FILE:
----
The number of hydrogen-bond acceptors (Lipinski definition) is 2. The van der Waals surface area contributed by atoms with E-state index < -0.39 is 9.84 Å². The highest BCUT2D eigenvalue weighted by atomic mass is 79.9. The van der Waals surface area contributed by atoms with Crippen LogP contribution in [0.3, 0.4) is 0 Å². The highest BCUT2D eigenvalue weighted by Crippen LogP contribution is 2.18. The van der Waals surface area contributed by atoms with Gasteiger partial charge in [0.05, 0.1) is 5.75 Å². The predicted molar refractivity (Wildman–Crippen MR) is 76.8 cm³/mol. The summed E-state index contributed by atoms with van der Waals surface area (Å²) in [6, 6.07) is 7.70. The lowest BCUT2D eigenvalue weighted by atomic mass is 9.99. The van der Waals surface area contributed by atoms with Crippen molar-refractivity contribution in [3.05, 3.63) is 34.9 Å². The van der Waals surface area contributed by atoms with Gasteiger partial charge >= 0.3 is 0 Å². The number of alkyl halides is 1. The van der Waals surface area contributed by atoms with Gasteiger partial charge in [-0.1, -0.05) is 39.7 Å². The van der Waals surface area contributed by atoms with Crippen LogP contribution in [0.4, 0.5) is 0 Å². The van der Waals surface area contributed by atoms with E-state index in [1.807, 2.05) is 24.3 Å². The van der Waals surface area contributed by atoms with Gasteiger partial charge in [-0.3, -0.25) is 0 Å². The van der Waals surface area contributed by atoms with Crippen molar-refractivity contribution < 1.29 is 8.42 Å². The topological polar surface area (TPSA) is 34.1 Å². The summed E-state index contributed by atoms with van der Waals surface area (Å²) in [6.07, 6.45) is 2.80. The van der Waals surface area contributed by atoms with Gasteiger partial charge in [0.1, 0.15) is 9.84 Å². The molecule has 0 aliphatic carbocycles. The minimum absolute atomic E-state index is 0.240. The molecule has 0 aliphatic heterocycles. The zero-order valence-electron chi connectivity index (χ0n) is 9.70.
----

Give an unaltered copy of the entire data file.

The number of hydrogen-bond acceptors (Lipinski definition) is 2. The van der Waals surface area contributed by atoms with E-state index < -0.39 is 9.84 Å². The highest BCUT2D eigenvalue weighted by atomic mass is 79.9. The van der Waals surface area contributed by atoms with Crippen LogP contribution in [0.3, 0.4) is 0 Å². The highest BCUT2D eigenvalue weighted by Crippen LogP contribution is 2.18. The van der Waals surface area contributed by atoms with Gasteiger partial charge in [0.05, 0.1) is 5.75 Å². The predicted molar refractivity (Wildman–Crippen MR) is 76.8 cm³/mol. The summed E-state index contributed by atoms with van der Waals surface area (Å²) in [6, 6.07) is 7.70. The lowest BCUT2D eigenvalue weighted by atomic mass is 9.99. The van der Waals surface area contributed by atoms with Crippen molar-refractivity contribution in [3.05, 3.63) is 34.9 Å². The van der Waals surface area contributed by atoms with Gasteiger partial charge >= 0.3 is 0 Å². The number of alkyl halides is 1. The van der Waals surface area contributed by atoms with Gasteiger partial charge in [-0.1, -0.05) is 39.7 Å². The van der Waals surface area contributed by atoms with Crippen LogP contribution in [0.4, 0.5) is 0 Å². The van der Waals surface area contributed by atoms with E-state index in [1.807, 2.05) is 24.3 Å². The van der Waals surface area contributed by atoms with Gasteiger partial charge in [-0.3, -0.25) is 0 Å². The van der Waals surface area contributed by atoms with Crippen molar-refractivity contribution < 1.29 is 8.42 Å². The topological polar surface area (TPSA) is 34.1 Å². The summed E-state index contributed by atoms with van der Waals surface area (Å²) in [6.07, 6.45) is 2.80. The van der Waals surface area contributed by atoms with Gasteiger partial charge in [0.1, 0.15) is 9.84 Å². The molecule has 0 aliphatic carbocycles. The minimum absolute atomic E-state index is 0.240. The molecule has 0 aliphatic heterocycles. The zero-order valence-electron chi connectivity index (χ0n) is 9.70.